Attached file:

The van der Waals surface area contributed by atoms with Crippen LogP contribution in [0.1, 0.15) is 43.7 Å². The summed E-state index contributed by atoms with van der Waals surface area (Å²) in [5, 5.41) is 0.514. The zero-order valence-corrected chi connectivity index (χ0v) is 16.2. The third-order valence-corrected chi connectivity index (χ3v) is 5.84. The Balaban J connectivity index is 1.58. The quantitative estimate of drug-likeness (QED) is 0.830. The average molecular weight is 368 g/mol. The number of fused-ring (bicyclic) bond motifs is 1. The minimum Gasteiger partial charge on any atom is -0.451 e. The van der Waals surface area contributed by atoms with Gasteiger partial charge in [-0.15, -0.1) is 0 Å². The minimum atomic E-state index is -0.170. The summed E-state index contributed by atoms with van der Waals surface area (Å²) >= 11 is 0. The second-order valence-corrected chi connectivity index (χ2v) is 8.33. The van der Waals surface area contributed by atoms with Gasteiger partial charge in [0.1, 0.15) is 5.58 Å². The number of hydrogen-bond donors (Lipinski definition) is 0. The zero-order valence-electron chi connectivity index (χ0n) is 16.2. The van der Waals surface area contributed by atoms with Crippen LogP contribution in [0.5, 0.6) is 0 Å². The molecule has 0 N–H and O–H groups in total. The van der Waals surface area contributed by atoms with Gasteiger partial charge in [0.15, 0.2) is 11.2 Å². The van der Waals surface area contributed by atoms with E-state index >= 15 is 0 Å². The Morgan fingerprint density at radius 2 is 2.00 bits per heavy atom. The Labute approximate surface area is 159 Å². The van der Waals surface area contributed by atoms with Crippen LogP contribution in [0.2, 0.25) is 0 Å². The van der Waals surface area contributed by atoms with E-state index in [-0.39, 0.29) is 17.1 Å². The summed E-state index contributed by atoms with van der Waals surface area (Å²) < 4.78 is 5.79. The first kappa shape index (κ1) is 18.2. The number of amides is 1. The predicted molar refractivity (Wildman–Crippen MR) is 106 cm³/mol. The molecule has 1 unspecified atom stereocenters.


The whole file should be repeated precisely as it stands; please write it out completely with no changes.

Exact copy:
The van der Waals surface area contributed by atoms with Crippen LogP contribution in [0.1, 0.15) is 43.7 Å². The summed E-state index contributed by atoms with van der Waals surface area (Å²) in [5, 5.41) is 0.514. The zero-order valence-corrected chi connectivity index (χ0v) is 16.2. The third-order valence-corrected chi connectivity index (χ3v) is 5.84. The Balaban J connectivity index is 1.58. The quantitative estimate of drug-likeness (QED) is 0.830. The average molecular weight is 368 g/mol. The number of fused-ring (bicyclic) bond motifs is 1. The minimum Gasteiger partial charge on any atom is -0.451 e. The van der Waals surface area contributed by atoms with Gasteiger partial charge in [-0.15, -0.1) is 0 Å². The minimum atomic E-state index is -0.170. The summed E-state index contributed by atoms with van der Waals surface area (Å²) >= 11 is 0. The second-order valence-corrected chi connectivity index (χ2v) is 8.33. The van der Waals surface area contributed by atoms with Gasteiger partial charge in [0.1, 0.15) is 5.58 Å². The number of hydrogen-bond donors (Lipinski definition) is 0. The zero-order valence-electron chi connectivity index (χ0n) is 16.2. The van der Waals surface area contributed by atoms with Crippen LogP contribution in [0.5, 0.6) is 0 Å². The molecule has 0 N–H and O–H groups in total. The van der Waals surface area contributed by atoms with Gasteiger partial charge in [0.15, 0.2) is 11.2 Å². The van der Waals surface area contributed by atoms with E-state index >= 15 is 0 Å². The Morgan fingerprint density at radius 2 is 2.00 bits per heavy atom. The Labute approximate surface area is 159 Å². The van der Waals surface area contributed by atoms with Crippen LogP contribution in [0.2, 0.25) is 0 Å². The van der Waals surface area contributed by atoms with E-state index in [-0.39, 0.29) is 17.1 Å². The summed E-state index contributed by atoms with van der Waals surface area (Å²) < 4.78 is 5.79. The first kappa shape index (κ1) is 18.2. The number of amides is 1. The predicted molar refractivity (Wildman–Crippen MR) is 106 cm³/mol. The molecule has 1 unspecified atom stereocenters.